The evolution of Lithops plants resulted probably in a transition from a stage characterized by green and spread leaves to a stage characterized by attached and coloured leaves. This is easily understood if you observe most of ice plants from less desert areas (for example, Carpobotus edulis [1] ). Molecular analysis showed that three species of Lithops with  greenish leaves ( L. divergens , L. helmutii and L. naureeniae ) split earlier from the group, then we are entitled to assume that the appearance of a primitive Lithops could reasonably be compared to that of these three species. According to our hypothesis , L. pseudotruncatella should be considered, with respect to this feature, the more specialized species of the group. In all Lithops species, the leaf cleavage is completed after the replacement of the cotyledons by the first pair of true leaves , but in some species ( such as L. aucampiae ) , it is slow to form and, practically only in L. pseudotruncatella, we need to wait 3 or 4 years to observe its full extent throughout the “head”.


Only in Lithops pseudotruncatella the two old leaves do not separate completely in adult plants during the shrivelling phase, differently from what occurs in other species. On the contrary, we attend the formation of a odd "sleeve" that wraps around the plant (also called the hymen ): the old leaves are separated only in the central area, but they remain substantially joined at the sides and then eventually drying up on the new growing leaves (when they are dry, the sleeve is easily removed by wind or weather) .


This peculiar way of leaves replacement is very similar to that observed in the hyper- specialized Genus Conophytums. Conophytums shares the same desert habitats of Lithops but, unlike them, they may present pairs of leaves so closely welded to form a single unit: the appearance is that of a single rounded leaf with a hole (or a short slit) at the center.


The evolutionary explanation of the large variability in leaf markings is far from obvious in Lithops and would probably be a waste of time, in the state of the current knowledge, wondering why, for example, some species exhibit markings in the form of dots (L. terricolor, for example) and the other in the form of lines. What is shared to almost all types of markings, however, is their ability to make the plant less recognizable on the background where it is located. That background, it should be remembered, in no case consists of smooth pebbles, but instead it is composed of stones which are characterized by very different shapes and which are frequently angular-sharped. It is clear that in such environmental circumstances, a plant with rounded and symmetrical leaves, with a very  uniform texture, would certainly be detected more easily.

Lithops dorotheae


Lithops bromfieldii var. insularis 
in habitat (from: www.cactuspro.com, Marc Mougin)

It is interesting to note, in this regard, as certain species positioned outside of the genus Lithops seem to have adopted a strategy which is different and in some ways opposite to that of our beloved living stones. Lapidaria margaretae, for example, [ 2] , has an uniform colour (very light gray), but the edges of the leaves are angular-sharped, so that to create an effect of light and shadow that allow it to blend in an environment composed of stones with the same features.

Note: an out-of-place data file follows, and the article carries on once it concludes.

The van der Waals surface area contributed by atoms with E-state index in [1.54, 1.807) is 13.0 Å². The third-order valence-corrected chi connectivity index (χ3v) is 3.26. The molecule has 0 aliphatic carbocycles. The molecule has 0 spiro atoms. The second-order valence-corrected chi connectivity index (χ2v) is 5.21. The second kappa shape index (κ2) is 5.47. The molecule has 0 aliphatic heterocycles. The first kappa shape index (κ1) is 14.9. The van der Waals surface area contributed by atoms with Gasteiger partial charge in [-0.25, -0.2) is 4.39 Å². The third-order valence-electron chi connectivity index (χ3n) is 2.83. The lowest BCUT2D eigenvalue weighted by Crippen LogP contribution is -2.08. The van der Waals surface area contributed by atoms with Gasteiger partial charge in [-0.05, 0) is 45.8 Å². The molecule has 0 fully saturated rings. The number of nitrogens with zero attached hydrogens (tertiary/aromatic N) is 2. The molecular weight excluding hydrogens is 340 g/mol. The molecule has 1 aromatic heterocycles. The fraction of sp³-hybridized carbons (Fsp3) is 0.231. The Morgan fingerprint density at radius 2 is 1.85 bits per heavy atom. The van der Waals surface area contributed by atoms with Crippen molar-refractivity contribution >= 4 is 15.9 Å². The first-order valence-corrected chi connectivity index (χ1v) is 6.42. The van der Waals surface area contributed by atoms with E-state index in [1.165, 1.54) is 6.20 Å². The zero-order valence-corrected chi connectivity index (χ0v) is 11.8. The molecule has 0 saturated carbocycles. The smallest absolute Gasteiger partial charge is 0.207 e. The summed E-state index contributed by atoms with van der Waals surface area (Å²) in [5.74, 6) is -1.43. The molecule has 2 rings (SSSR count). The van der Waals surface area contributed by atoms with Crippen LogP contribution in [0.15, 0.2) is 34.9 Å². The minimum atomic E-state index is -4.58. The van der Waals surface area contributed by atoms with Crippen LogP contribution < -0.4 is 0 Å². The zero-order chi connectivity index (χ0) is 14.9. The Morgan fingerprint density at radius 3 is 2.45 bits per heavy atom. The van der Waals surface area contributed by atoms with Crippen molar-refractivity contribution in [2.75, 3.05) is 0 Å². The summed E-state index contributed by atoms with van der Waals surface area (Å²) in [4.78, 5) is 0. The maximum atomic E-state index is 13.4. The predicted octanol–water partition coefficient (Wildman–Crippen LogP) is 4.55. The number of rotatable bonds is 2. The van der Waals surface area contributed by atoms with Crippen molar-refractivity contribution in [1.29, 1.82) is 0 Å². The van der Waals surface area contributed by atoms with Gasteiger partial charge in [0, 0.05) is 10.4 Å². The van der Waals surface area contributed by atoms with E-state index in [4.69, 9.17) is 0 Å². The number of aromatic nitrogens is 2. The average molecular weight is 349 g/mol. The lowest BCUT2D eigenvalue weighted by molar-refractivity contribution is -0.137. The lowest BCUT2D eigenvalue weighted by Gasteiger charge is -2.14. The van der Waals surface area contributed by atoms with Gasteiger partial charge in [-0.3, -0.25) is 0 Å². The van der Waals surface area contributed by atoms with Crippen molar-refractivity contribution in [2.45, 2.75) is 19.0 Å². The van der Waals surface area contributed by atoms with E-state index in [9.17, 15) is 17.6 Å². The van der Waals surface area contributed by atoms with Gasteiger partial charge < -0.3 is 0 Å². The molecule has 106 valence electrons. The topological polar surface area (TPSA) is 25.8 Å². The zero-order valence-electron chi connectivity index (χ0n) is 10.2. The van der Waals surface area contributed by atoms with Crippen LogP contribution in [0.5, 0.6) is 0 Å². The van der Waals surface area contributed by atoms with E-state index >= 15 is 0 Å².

Except some cryptic species (e.g. , Conophytums pellucidum var . terricolor ), the Conophytums [3] are often characterized by a green color that does not allow them to camouflage well in the desert environment in which they grow. However, it should be noted that during the dry season - the season during which the succulent plants are more vulnerable to predators, given the lack of other sources of vegetables - they present a protective (grey and heavily ridged) sleeve as a remainder of the previous season. The suspicion is that precisely such an habit help to hide the plant, otherwise very visible in its environment.


The subject of the classification of Lithops plants, both at a subspecific and a superspecific range, is far from be a settled issue but we will not treat it in detail in this place, limiting ourselves to follow the subdivisions suggested by Cole. It must be said that recent DNA analysis have only partially confirmed the phenotypic-based botanical observations:  they have led also to some quite unexpected results. The taxonomic status of Dinteranthus vanzylii is paradigmatic. This taxon has been the subject of constant movements to and from the Gender Lithops, now including it, now excluding it. When it seemed that systemtics had found an agreement about that (for his exclusion from the genus Lithops), here is a new DNA analysis forcing them, for the umpteenth time, to re-evaluate the issue. The sore point here seems to be, in fact, the extreme proximity of L. vallis - mariae to the genus Dinteranthus and, conversely , the extreme closeness of D. vanzylii to the genus Lithops: such a problem could be solved by ‘clusterizing’ Lithops and Dinteranthus in the same genus .



flowering Conophytum schlecteri

Lithops naureeniae

Shriveling in L. pseudotruncatella


Conophytum obcordellum at the beginning of the vegetative season


Lithops bromfieldii var. insularis 
in habitat 
(from: www.cactuspro.com, Marc Mougin)

Lapidaria margaretae (from wikipedia)


Dinteranthus vanzylii